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Posted in Copyright Penny ThorntonAlastair Shaw

Commission’s notice on Brexit and copyright: Is it as bad as it sounds?

On 28 March 2018 the Commission published a Notice to Stakeholders on the Withdrawal of the UK and EU rules in the field of Copyright. The Notice reminds stakeholders that, unless the UK comes to an agreement with the EU, there will be legal repercussions to Brexit.

The Commission Notice says that all EU “primary and secondary law will cease to apply to the United Kingdom from 30 March 2019”. It goes on to point out that, although the UK is a party to many of the main international copyright treaties, including the WCT, WPPT and TRIPS, these treaties do not provide the same level of protection as EU copyright laws nor do they provide any particular cross-border measures for the benefit of rights-holders or users within the EU internal market.

Whilst it is true that the international copyright treaties do not provide the same protection for copyright works, in all areas, as EU law, it is misleading to say that all EU primary and secondary law will cease to apply on the withdrawal date. In fact the UK’s copyright laws will not change on the day of withdrawal. UK copyright has been subject to a number of EU directives aimed at harmonising national copyright regimes across the EU. These directives have been implemented in the UK Copyright, Designs and Patents Act 1988 and other secondary legislation and will form part of the body of law which the UK has decided to retain on Brexit, pursuant to the government’s proposed European Union (Withdrawal) Bill (expected to be enacted around June of 2018).

This means existing protection for UK copyright works (at least at EU prescribed levels, or in some cases higher) will remain. However, since the UK will no longer be part of the European Union, the Commission’s Notice is correct to point out that (unless the EU and the UK come to an agreement) the UK will lose the benefit of any cross-border measures or rules which have been constructed for the benefit of copyright holders and users within the internal market. For example, regimes which simplify rights clearance within the EU or allow mutual use of protected works, such as the ‘orphan works’ regime. In our view, the two main areas of concern are loss of the broadcasting ‘country of origin principle’ and loss of the benefit of the newly introduced rules on portability of online content services.

Broadcasting

Currently, broadcasters benefit from the ‘country of origin’ principle when providing services which reach into other Member States meaning they only have to clear rights in the Member State where the signal is introduced. The Notice points out that, from the date of withdrawal, UK broadcasters will need to clear rights in all Member States where the signal reaches. Similarly, EU broadcasters will have to clear rights separately for broadcast into the UK. The UK government recognises that this is a subject that will need to be negotiated with the EU. UK Prime Minister, Theresa May, said in her speech on the future relationship with the EU, delivered on 2 March, that:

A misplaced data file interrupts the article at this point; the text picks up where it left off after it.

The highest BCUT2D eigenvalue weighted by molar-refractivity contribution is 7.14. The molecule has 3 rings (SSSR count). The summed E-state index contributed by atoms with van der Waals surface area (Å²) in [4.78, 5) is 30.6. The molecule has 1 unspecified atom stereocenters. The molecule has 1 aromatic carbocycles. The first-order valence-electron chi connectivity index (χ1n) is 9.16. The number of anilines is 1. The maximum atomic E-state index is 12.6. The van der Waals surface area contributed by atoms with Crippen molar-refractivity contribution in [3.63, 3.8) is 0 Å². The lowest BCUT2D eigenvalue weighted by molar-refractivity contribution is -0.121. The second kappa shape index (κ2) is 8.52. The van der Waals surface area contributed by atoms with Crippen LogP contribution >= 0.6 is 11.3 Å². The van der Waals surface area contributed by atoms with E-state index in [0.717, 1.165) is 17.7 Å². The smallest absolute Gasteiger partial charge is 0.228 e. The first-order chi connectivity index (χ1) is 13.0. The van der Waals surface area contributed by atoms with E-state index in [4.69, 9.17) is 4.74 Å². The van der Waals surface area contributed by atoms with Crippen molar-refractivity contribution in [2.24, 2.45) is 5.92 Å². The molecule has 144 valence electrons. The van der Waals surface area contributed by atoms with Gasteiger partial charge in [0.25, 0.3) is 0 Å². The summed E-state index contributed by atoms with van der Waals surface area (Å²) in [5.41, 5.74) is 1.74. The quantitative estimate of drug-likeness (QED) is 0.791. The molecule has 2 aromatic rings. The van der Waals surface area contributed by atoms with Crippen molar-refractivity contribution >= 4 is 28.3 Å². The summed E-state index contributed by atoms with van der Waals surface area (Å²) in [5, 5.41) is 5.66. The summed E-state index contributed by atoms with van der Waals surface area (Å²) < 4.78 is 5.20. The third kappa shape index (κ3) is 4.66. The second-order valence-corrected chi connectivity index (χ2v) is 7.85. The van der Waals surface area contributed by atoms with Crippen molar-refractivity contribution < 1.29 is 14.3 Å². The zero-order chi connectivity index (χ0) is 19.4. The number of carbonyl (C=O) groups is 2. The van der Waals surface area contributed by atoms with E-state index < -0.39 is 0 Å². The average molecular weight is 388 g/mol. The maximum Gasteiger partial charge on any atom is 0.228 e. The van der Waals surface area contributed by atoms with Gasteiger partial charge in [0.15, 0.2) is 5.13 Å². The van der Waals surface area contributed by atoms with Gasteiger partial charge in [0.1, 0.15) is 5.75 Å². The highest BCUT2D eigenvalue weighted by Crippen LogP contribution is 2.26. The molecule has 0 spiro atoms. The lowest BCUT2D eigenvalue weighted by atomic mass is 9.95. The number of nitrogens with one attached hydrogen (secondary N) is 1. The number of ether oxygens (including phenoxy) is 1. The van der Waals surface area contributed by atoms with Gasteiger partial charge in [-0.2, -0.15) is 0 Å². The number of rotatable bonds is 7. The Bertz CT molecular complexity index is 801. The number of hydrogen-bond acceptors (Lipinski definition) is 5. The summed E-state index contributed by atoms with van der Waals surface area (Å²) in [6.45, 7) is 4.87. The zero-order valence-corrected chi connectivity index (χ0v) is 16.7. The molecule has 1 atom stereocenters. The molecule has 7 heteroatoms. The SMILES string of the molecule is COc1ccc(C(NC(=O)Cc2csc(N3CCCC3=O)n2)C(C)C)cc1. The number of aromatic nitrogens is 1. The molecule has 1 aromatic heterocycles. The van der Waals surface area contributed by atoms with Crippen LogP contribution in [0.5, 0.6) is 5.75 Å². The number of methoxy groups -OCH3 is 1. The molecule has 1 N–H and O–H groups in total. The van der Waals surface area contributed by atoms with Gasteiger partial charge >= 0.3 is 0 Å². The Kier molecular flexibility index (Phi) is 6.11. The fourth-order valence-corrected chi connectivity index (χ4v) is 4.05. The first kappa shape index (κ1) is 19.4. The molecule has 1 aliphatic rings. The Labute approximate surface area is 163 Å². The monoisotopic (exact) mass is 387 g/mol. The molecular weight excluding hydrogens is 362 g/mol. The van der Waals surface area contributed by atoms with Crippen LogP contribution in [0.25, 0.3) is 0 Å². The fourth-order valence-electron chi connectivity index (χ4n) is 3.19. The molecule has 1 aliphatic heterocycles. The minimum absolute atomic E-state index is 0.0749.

“we recognise that we cannot have exactly the same arrangements with the EU [on broadcasting] as we do now…so we should explore creative options with an open mind, including mutual recognition which would allow for transfrontier broadcasting…”

Online Content Portability

The Online Portability Regulation (EU) 2017/1128 came into force on 1 April 2018 (see our blog on the Regulation here), and introduces obligations on online content service providers to allow for subscribed content services to “travel” with the subscriber throughout the EU. The Notice says that UK subscribers will no longer benefit from the rules, post-Brexit, and if UK service providers continue to allow subscribers to have access to a service whilst travelling they will need to clear the rights for those countries. The Notice is correct to point out that service providers will lose the benefit of being part of this new cross-border regime post-Brexit however the Copyright director of the UK-IPO has in the past indicated that the Government does not want to have to yank back the portability rights of UK residents travelling in Europe post-Brexit. At present, this is the official line from the UK Government (from its 15 March response to the UK consultation on implementing the Portability Regulation):

“The [UK] Government acknowledges the concerns raised by respondents about how portability will function once the UK leaves the EU. We agree that the continued provision of portable content services by UK-based providers will rely on reciprocal arrangements with the EU. The Government welcomes continued engagement with affected stakeholders and will ensure that UK legislation is amended as appropriate to reflect the UK’s future relationship with the EU.”

Conclusion

Many more UK channels than EU channels will be affected by the loss of the ‘country of origin’ principle however both the UK and the EU would benefit from agreeing a set of rules that would allow for EU and UK broadcasters and providers of online content services to continue to provide their services into and out of the UK in the same way post-Brexit, particularly given the interest and popularity of UK channels and online content in Europe. We would therefore expect the UK and the EU to agree a reciprocal arrangement which allows broadcasters and service providers to continue to operate in the same (or similar way) to the way they do under the current rules. The same will also hold true for any rights clearance arrangements for broadcasters implemented under a Regulation currently working its way through the EU institutions, but which is very likely to come into force before Brexit date. For more details see our blog here.